2021, EUROPEAN YEAR OF RAIL

2021 is the European Year of Rail.

It highlights one of the most sustainable, innovative and safe modes of transport! Throughout 2021 and all over Europe, several actions encourage citizens and companies to use this means of transport and to contribute to the objective that the European Union has set itself in the Green Pact for Europe, namely to achieve climate neutrality by 2050.

The John Cockerill Foundation invites you to rediscover the glorious past of the Cockerill companies in the field of rail to the technical and technological solutions developed by the John Cockerill Group, today for the world of tomorrow. 


In 1817, John Cockerill settled in Seraing, a rural village on the outskirts of Liège (Belgium), which was to become one of Belgium's largest industrial cities. This young mechanic from the United Kingdom had the ambition to be among the first to build on European soil the most innovative machine of his time, the steam engine invented a few decades earlier in England by his compatriot James Watt.

The small local charcoal furnaces were not enough to provide him with the iron he needed and he had the first coke furnace built in the region in 1826. The young entrepreneur developed the world's first integrated factory, from the extraction of raw materials (coal, limestone and iron ore) and the manufacture of iron, to the construction of all types of steam-powered machines. 

Indeed, although his name is often associated with the steel industry, John Cockerill's main vocation was to be an equipment manufacturer. He was passionate about the new developments in mechanical engineering. His motivation was to manufacture all types of machinery as long as they were useful to industry and their energy supply.

John Cockerill thus entered the history of European railways in 1834, supplying the rails for the first section of the continent, linking Brussels to Mechelen. The Belgian railway network thus established served the country's main cities and linked them to the borders of Prussia, France and Holland. 

At the end of December 1835, the Cockerill Company supplied the first Belgian-made locomotive, called "Le Belge". Inspired by the English model, it was equipped with the latest technological advances and achieved remarkable performance. It was an immediate success: four high-powered locomotives were purchased directly by Belgium, while the company's order books filled up for other European countries and Russia, with ever greater technical challenges.

For example, in 1854, the company was asked to supply machines powerful enough to run the Semmering (Austria) railway line. With a difference in altitude of 459 metres and curves with a sometimes extremely small radius of curvature, the train had to cross 41 km of high mountains. The engineer Wilhelm von Engerth designed the first type of articulated locomotive capable of meeting these requirements. Their construction was entrusted to the Cockerill Company in 1853, following an international competition.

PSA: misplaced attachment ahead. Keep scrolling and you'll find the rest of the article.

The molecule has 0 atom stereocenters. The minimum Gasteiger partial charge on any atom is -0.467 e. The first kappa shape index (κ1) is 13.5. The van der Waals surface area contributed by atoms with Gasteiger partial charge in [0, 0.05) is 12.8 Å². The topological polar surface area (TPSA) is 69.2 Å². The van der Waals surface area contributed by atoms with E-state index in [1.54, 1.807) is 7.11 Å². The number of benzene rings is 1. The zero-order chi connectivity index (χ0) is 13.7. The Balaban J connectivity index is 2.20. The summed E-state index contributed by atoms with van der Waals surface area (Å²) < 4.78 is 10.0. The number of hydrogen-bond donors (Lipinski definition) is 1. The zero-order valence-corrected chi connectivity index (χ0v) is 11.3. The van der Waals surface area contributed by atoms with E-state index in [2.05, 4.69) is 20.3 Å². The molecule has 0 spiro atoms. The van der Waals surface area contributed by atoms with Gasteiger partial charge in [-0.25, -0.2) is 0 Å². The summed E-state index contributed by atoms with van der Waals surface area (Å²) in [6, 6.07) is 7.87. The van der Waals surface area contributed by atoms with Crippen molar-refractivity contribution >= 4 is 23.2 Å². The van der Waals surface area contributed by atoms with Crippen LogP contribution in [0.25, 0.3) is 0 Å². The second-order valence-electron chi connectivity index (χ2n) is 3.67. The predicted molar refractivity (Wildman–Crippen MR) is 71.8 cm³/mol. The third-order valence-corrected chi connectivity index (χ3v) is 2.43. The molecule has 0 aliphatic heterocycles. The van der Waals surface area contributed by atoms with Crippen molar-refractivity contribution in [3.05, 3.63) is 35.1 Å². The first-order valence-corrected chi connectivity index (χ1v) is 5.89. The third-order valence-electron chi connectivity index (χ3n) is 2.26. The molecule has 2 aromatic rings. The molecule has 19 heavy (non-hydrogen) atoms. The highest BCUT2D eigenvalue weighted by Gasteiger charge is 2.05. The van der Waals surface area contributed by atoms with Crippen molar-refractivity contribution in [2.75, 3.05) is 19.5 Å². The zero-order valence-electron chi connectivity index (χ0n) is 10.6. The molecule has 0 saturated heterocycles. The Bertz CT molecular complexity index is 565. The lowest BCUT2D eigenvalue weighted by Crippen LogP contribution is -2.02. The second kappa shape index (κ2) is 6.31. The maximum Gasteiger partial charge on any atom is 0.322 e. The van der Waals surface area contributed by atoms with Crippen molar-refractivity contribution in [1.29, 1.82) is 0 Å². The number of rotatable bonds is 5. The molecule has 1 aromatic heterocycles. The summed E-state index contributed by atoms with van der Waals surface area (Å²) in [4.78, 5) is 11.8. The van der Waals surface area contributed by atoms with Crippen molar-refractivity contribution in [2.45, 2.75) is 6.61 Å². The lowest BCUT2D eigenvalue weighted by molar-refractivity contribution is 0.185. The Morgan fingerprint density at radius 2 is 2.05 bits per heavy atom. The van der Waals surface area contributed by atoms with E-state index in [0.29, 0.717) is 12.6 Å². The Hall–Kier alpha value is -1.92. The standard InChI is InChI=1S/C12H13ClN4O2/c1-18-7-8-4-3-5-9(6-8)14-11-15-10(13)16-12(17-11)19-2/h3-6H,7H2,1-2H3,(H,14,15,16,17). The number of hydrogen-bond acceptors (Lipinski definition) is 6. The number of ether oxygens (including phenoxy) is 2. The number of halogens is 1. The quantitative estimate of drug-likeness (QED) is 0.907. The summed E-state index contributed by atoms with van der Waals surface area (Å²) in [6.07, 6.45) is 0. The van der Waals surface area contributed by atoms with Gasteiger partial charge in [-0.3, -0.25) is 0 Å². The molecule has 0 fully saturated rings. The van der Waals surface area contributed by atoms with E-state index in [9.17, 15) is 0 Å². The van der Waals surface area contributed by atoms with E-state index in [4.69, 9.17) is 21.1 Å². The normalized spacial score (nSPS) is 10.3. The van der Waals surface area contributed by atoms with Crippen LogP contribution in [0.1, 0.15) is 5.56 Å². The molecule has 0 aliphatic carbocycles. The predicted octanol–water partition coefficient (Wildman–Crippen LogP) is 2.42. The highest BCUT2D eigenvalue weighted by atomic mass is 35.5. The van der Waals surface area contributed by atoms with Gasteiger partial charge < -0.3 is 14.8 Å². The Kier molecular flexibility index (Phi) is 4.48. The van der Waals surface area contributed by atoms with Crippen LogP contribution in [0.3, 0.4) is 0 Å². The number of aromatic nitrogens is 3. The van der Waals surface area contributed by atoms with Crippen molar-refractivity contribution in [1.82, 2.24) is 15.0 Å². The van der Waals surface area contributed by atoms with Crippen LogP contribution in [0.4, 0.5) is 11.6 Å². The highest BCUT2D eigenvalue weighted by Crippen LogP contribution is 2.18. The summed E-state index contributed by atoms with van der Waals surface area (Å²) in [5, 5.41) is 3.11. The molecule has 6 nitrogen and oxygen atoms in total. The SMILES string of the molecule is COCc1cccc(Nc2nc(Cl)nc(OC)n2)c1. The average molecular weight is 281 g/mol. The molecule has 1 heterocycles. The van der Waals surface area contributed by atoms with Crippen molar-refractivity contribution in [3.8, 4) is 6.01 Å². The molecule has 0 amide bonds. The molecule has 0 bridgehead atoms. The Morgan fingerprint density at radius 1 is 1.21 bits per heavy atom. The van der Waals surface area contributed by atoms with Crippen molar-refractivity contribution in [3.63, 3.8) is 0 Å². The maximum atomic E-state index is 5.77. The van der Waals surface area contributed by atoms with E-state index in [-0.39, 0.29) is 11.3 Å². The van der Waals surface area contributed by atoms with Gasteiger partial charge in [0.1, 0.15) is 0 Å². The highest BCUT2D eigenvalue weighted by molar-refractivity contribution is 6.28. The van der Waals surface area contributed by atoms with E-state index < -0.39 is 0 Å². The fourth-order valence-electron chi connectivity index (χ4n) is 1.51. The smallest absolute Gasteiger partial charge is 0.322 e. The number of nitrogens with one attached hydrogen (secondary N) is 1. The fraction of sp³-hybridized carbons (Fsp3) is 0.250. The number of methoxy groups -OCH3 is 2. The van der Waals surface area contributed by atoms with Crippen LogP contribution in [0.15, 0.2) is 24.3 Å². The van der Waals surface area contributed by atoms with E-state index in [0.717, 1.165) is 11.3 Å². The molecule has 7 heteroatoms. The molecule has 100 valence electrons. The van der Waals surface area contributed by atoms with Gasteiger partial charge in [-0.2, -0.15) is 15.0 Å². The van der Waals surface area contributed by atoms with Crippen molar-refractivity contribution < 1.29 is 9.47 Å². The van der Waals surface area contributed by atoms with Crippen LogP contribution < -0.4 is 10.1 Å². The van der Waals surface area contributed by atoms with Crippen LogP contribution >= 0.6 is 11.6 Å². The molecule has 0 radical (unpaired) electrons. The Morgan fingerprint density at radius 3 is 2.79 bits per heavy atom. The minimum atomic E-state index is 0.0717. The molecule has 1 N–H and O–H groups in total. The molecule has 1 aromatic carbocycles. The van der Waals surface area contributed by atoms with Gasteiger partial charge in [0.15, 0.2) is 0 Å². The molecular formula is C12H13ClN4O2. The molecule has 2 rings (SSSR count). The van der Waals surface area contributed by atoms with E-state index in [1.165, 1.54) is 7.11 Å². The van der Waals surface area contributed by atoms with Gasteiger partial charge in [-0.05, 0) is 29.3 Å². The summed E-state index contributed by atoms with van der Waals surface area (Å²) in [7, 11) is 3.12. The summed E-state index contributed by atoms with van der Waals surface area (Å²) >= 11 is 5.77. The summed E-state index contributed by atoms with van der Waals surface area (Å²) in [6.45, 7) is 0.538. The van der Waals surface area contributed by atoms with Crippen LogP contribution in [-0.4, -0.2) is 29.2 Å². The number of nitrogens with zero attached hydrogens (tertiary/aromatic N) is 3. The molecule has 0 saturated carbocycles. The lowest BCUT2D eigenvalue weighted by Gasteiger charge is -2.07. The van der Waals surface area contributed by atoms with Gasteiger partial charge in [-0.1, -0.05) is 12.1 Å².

Gradually, in the 19th century, all the countries of Europe developed their railways. Cockerill supplied them with rails and locomotives.  In the 1930s, the steam era reached its twilight. It would soon be replaced by diesel. Technical progress seemed to have reached its limit and the main challenge for locomotive manufacturers remained speed. Yet it was during this period that Cockerill designed one of its most legendary steam locomotives. The T12, with its futuristic lines, was designed by two passionate men: André Huet and Raoul Notesse. This model impresses by the size of its two large driving wheels with a diameter of 2m10 and its design with pure lines. It reached a speed of 140 km/h in 3 minutes. In May 1939, it reached a top speed of 165 km/h leading a five-car train, which earned it the world's "Blue Ribbon" for speed on regular commercial routes for steam locomotives. After the war, the six Type 12s were successfully converted to heavy traffic. Today only one of these examples still exists. It can be admired in the Belgian railway museum Trainworld in Schaerbeek (Belgium).

 

In the 1950s, steam was definitively replaced by diesel. True to its history, Cockerill continued the tradition and responded to the new needs of the sector by developing two-axle diesel locotractors. The first model left the Seraing workshops on 19 November 1951.  The Belgian National Railway Company (SNCB) ordered sixty of them in order to provide medium-sized stations with their own traction system. Like their steam ancestors, they were distinguished by their ease of use and quickly became very successful. Ten years later, 483 units had already been sold in Belgium, but also in France, the Republic of Zaire, Gabon, Germany, Peru, Mexico and Argentina, to 84 different users.

Today, thanks to its centuries-old heritage in the field of transport, John Cockerill contributes to climate neutrality by developing technical and technological solutions. The company offers a wide range of locomotives and dedicated services such as rental, maintenance, delegated traction, spare parts management, on-site services, training and simulation.